The number of first year students applying for student accommodation places has seen a significant increase this year with hundreds of students being housed in private accommodation. Many first year students have also had to find housing in Selly Oak. This includes 281 students who have been housed in Liberty Court, 163 students in Liberty […]
The number of first year students applying for student accommodation places has seen a significant increase this year with hundreds of students being housed in private accommodation. Many first year students have also had to find housing in Selly Oak.
What the VPHC said:
This includes 281 students who have been housed in Liberty Court, 163 students in Liberty Close and 51 students in Opal 1. Some students were even pointed towards accommodation near Aston University. The University of Birmingham has reported that the number of first years who have had to rent houses in Selly Oak reached 100 based on the number of students who had come forward and attended their house hunting event.
However, the Guild of Students estimates that this is more likely between 150-200 students, basing their numbers on the data collected by the Selly Oak Support group, student mentors and wardens.
The Vice President for Housing & Community (VPHC), Dave Charles, explained that these numbers are only approximates because the letting agents are under a confidentiality agreement not to give out personal information about their tenants, which means that the Guild are unable to meet with these students and it fears that they may not know about all of the services open to them.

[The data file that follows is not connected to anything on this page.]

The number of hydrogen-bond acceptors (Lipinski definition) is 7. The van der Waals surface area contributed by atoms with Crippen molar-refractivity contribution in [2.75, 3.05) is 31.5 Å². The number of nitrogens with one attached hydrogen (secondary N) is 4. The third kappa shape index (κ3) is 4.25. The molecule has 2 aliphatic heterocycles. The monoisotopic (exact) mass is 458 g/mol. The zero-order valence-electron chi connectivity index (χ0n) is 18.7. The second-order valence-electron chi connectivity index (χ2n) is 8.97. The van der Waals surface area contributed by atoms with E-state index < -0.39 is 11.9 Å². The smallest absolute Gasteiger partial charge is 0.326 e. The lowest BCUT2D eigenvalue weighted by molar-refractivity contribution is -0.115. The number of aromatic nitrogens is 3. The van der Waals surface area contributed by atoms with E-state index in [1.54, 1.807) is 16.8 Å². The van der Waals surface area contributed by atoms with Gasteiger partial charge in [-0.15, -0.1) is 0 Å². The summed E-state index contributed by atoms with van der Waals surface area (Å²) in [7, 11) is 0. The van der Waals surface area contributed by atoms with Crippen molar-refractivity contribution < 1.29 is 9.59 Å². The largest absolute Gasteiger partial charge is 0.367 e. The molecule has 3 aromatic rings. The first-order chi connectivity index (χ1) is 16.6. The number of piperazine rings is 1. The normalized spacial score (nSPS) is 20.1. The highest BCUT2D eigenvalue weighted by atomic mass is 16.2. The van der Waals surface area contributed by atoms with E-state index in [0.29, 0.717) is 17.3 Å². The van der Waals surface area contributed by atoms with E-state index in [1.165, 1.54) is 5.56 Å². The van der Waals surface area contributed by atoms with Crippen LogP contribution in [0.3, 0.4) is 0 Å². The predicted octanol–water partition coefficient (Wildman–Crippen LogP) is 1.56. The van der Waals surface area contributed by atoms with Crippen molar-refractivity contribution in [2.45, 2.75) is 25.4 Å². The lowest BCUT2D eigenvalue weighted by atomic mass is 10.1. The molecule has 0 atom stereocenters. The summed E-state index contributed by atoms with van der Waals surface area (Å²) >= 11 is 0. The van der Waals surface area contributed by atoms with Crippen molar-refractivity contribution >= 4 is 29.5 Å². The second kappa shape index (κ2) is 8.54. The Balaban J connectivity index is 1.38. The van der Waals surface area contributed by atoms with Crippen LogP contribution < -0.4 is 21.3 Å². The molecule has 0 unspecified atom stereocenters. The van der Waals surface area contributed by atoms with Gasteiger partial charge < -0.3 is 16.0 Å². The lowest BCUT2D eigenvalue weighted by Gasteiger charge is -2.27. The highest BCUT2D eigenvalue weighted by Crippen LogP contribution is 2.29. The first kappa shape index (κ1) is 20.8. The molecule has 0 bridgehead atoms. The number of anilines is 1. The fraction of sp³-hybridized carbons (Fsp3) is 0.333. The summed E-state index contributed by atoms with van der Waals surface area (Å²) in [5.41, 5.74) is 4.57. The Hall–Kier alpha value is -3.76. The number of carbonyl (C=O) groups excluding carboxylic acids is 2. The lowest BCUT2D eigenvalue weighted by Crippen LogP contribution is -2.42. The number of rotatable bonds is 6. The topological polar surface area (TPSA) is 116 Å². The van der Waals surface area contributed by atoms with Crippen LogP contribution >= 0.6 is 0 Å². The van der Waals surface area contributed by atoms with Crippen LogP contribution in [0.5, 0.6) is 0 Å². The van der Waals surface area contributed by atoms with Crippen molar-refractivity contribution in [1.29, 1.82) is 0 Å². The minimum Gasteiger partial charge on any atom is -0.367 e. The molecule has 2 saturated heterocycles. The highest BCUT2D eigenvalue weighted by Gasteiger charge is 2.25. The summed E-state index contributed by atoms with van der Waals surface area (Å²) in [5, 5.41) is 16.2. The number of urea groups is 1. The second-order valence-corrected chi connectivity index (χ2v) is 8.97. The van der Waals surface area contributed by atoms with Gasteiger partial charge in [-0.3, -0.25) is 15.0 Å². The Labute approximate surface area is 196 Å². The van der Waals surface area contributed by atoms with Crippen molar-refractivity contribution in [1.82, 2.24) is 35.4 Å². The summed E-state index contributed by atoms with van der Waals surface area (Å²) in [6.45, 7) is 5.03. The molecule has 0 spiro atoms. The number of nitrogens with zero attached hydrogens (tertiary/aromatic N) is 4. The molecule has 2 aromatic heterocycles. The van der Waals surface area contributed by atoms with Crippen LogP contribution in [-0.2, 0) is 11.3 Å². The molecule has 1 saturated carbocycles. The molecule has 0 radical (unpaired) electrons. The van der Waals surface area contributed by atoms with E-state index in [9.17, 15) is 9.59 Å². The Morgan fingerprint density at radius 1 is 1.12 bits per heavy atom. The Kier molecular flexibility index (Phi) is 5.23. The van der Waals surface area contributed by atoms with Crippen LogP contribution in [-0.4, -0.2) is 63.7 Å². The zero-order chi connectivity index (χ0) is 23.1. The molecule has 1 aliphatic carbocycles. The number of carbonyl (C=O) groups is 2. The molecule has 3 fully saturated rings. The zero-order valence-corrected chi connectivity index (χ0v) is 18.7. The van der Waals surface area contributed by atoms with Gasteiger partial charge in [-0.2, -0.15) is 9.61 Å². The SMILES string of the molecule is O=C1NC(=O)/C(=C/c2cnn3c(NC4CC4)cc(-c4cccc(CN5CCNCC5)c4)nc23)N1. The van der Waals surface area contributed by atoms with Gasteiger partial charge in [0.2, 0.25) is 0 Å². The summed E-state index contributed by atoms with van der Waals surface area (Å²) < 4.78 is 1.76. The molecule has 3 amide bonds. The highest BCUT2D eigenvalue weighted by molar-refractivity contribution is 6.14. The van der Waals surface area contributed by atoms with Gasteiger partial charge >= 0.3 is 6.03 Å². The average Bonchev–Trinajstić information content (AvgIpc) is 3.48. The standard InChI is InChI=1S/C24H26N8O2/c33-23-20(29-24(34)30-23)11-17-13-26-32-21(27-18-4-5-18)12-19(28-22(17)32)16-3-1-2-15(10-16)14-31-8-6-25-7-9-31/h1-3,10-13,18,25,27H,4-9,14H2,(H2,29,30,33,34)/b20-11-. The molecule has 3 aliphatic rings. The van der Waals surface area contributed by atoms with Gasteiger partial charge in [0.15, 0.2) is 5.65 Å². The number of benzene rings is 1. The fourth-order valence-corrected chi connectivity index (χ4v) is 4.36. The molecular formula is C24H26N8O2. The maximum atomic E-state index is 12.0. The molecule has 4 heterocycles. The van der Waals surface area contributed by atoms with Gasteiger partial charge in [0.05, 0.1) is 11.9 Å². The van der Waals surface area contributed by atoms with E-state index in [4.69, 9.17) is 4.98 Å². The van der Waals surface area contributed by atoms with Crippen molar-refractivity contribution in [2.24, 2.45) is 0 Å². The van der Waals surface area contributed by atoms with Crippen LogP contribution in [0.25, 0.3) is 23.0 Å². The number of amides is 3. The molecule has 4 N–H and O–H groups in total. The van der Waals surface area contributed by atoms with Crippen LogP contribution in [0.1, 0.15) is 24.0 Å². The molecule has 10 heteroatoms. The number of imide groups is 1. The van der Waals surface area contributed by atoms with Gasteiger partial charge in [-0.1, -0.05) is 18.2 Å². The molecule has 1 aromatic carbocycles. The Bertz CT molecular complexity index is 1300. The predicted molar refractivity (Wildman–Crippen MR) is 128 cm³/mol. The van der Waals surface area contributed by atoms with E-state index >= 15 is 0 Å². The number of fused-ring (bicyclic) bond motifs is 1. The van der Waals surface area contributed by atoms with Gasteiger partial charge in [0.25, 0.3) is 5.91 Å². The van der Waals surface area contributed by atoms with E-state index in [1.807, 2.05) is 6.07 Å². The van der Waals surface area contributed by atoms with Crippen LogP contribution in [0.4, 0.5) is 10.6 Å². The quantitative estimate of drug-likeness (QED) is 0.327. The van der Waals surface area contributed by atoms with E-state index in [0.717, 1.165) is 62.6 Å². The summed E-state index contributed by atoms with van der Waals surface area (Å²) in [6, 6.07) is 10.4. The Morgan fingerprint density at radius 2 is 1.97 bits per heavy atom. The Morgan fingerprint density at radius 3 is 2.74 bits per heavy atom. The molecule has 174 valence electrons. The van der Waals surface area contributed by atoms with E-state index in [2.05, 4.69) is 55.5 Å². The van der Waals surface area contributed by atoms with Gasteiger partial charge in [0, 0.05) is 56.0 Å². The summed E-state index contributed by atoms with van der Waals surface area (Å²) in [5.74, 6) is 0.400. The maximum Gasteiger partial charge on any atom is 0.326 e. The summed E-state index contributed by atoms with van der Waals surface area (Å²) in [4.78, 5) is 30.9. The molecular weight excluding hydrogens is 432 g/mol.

While the ‘Freshers’ Guarantee Scheme’, which guarantees ‘all first-year undergraduate students a room in University accommodation or nominated bedspace in third-party accommodation’ does mention the possibility of students being housed with private providers, many students have complained about being offered places outside their price range or too distant from campus.
Rianna Nicholas is a first year student living at Liberty Court, who despite applying for accommodation within the ‘guarantee period’, did not receive any of her six choices.
She said that she had visited the Vale, Tennis Court and Pritchatts Park on the University Open Day and ‘based my decision to come to Birmingham on the accommodation that I saw and was happy with. I didn’t think that I wouldn’t get any of my six preferences as I did everything correctly’. She also told Redbrick of her concerns about living in a busy part of town and how it ‘takes me 40 minutes to walk home along a main road’.
Another student, who chose to remain anonymous, explained to Redbrick that she had had to organise accommodation at the Pavilion, a third-party student residence located about 40 minutes walking distance away from the University. She is now one of approximately fifteen UoB students in the block of 147, living in a studio flat costing £6,800 per annum.
She added that ‘it was my only choice left if my family couldn’t have financially supported me. I would have either had to defer my university place or looked for a private rented house in somewhere like Selly Oak’. She also mentioned how the Pavilion contained ‘no communal areas like Halls – you have to literally knock randomly on doors if you are to meet people’.
Manira Khan, a first year student who was assigned housing in Pritchatts Park said, ‘I felt extremely lucky to be given university accommodation considering I transferred here from Durham University just last week. I was expecting to be staying off-campus given that I came here late but I was given a space in Pritchatts Park, which is so lucky’.
What the University has said: